- In The Last Seduction, Bridget has been found out on her criminal activities but (while driving) convinces the man to accept sex in lieu of capturing her. When he undoes his seat belt to expose himself, she deliberately drives into a tree, killing him.
- Averted in the sci-fi B-Movie Cat Women of the Moon. When the crew have to put their Retro Rocket in a spin to dislodge a meteor that's become lodged in their tail section, they buckle up the seatbelts on their swivel chairs... Swivel chairs?
- Averted in Queen of Outer Space where the crew and passengers are strapped into seats that also fold back to form acceleration couches for the crushing G-forces of takeoff.
- The single-stage atomic rocket in Destination Moon also has acceleration couches with restraints that might make things rather uncomfortable on the return journey. You see according to exposition given during the movie, the rocket is supposed to hit the Earth's atmosphere nose-first, which means the acceleration couches would be facing the wrong direction, with only a single chest and knee strap to hold the astronauts in!
- Alien 40th Anniversary Shorts. Subverted in "Harvest" where the seatbelts in the Escape Pod only mean they're strapped down when the Face Hugger attacks.
- Averted in Cobra. The moment the obligatory car chase starts, Cobretti and Ingrid are shown buckling up in race car harness, one of the custom modifications to Cobretti's 1950 Mercury. It's just as well as the chase ends with Cobretti crashing the car. However during a short chase in the climatic battle, Cobretti is standing in the back of a pickup shooting at the bad guys, and goes flying off the back when the pickup crashes (though he's unharmed thanks to a Necessary Combat Roll).
- Averted, then subverted in the Star Trek: Deep Space Nine novel ''War of the Prophets''. The future starship Phoenix has effective seat restraints, even though the Federation is falling apart and the universe is about to end. They're so effective, Captain Nog uses them to restrain the bridge crew so he can sell them and the ship out to the Romulans. (He has a very good reason.)
- Averted in the Star Trek: Titan series, then double subverted when only Riker (the belts work perfectly for Vale and Troi) gets thrown to the floor anyway as he wasn't sitting down when they were hit, leading him to note "Obviously the lesson here is to stay in my chair".
- Subverted in Larry Niven's later Known Space stories: No one uses or even needs seatbelts since every vehicle in the universe is comprehensively equipped with outrageously effective automatic safety, restraint and crash protection systems. Who needs a seatbelt when your driver's seat has a built-in force field?
- Actually makes sense given the high speeds of the vehicles in question. Even as an emergency backup, a seat belt is not going to save you if your supersonic flying car crashes and all the other mechanisms fail.
- Very definitely averted in Honor Harrington, where warships' duty station seats have full-up shock frames to hold the crew in place — which come in handy when you take a graser hit near the bridge. Not so much when you take one to the inertial compensator; everyone on the ship is instantly turned to "strawberry jam".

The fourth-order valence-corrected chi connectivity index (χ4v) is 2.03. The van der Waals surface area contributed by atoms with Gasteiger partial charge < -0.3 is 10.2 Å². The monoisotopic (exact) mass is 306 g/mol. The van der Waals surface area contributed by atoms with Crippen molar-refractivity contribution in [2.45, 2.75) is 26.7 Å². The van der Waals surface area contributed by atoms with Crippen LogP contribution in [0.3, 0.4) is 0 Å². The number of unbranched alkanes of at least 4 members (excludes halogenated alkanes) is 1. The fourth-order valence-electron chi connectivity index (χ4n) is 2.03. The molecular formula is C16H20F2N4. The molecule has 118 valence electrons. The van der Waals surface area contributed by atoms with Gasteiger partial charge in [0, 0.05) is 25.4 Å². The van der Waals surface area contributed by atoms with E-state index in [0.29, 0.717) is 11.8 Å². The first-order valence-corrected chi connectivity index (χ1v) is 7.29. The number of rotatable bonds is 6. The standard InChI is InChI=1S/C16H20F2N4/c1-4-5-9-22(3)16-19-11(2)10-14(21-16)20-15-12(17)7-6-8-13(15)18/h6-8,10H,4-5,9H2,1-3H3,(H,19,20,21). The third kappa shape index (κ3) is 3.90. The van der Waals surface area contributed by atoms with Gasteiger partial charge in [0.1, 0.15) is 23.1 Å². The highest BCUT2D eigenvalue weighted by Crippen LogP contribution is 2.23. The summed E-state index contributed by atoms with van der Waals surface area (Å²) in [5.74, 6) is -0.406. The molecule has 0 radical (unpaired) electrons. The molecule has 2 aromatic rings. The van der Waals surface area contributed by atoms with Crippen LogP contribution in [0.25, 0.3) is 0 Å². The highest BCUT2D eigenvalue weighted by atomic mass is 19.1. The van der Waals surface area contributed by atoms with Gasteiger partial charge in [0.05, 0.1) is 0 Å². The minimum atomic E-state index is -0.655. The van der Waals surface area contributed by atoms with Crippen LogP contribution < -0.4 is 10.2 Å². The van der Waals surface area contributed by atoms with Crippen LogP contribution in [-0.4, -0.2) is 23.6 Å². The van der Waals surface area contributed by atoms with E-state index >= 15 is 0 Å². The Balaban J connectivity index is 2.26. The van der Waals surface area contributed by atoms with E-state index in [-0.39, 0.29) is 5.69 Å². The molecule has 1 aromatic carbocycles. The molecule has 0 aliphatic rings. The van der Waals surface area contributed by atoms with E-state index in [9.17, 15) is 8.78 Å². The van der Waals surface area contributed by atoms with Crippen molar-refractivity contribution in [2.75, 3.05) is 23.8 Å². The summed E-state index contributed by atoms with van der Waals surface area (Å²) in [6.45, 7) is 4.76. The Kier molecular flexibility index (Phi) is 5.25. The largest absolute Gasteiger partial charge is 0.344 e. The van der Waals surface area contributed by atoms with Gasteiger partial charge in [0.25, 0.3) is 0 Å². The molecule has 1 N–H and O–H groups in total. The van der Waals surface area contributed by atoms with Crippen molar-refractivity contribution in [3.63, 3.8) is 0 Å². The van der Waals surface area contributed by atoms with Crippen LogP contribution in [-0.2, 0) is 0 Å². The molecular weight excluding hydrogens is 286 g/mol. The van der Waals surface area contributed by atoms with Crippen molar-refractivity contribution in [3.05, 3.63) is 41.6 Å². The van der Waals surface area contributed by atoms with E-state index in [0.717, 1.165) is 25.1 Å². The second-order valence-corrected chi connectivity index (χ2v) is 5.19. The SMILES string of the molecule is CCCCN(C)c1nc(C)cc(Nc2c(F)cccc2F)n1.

- Generally averted in The Ship Who..., though brainships do sometimes have to make emergency maneuvers without giving their humans time to settle into acceleration couches and strap themselves in. Tia accidentally breaks Alex's nose while evading danger.
- Averted for Rule of Drama in Star Trek because the Screen Shake trope is used to signify the ship being struck by weapons fire or the effect of a Negative Space Wedgie.
- Doctor Who "The Satan Pit" features seat belts in the rocket (they're even plot relevant...). Mind you, they're not the kind of seatbelts you'd usually find in a spaceship (this was a production oversight).
- The TARDIS did have "seatbelts" in one Colin Baker episode, but it's best not to mention them. (Trying to plausibly fit seatbelts in a control room with no seats was never going to work, really.)
- Despite the Ninth and Tenth Doctor's control room actually having a seat near the console (and foam crashpads wrapping the handrails), the Doctor rarely seems to ever use it and tends to cling onto the console for support whilst the TARDIS is in flight.
- In "The Waters of Mars" there were seatbelts on the realistic rocket which they plan to escape on.
- Also averted in the famous Episode 3 cliffhanger of "The Caves of Androzani". Because the Doctor is the only one wearing a seatbelt, he's able to flee the ship he just crashlanded faster than the bad guys who've been tossed about by the impact.
- Lampshaded in Stargate SG-1 when the team gets severely knocked around while on board a Goa'uld shuttle:
Daniel Jackson: You'd think a race smart enough to fly across the galaxy would be smart enough to have seatbelts.
- Referenced by name in Andromeda episode 'Belly of the Beast', made by Beka after she is tossed around the bridge in yet another explosion.
- In the 1960s Batman (1966) series, the Batmobile was initially played this trope straight. However, when the series was criticized for the Dynamic Duo not buckling up, the producers thought it could be a good joke to have the goody two-shoes doing so before driving. As it is, the joke backfired in a positive sense with the series being rapturously praised for setting such a good safety example.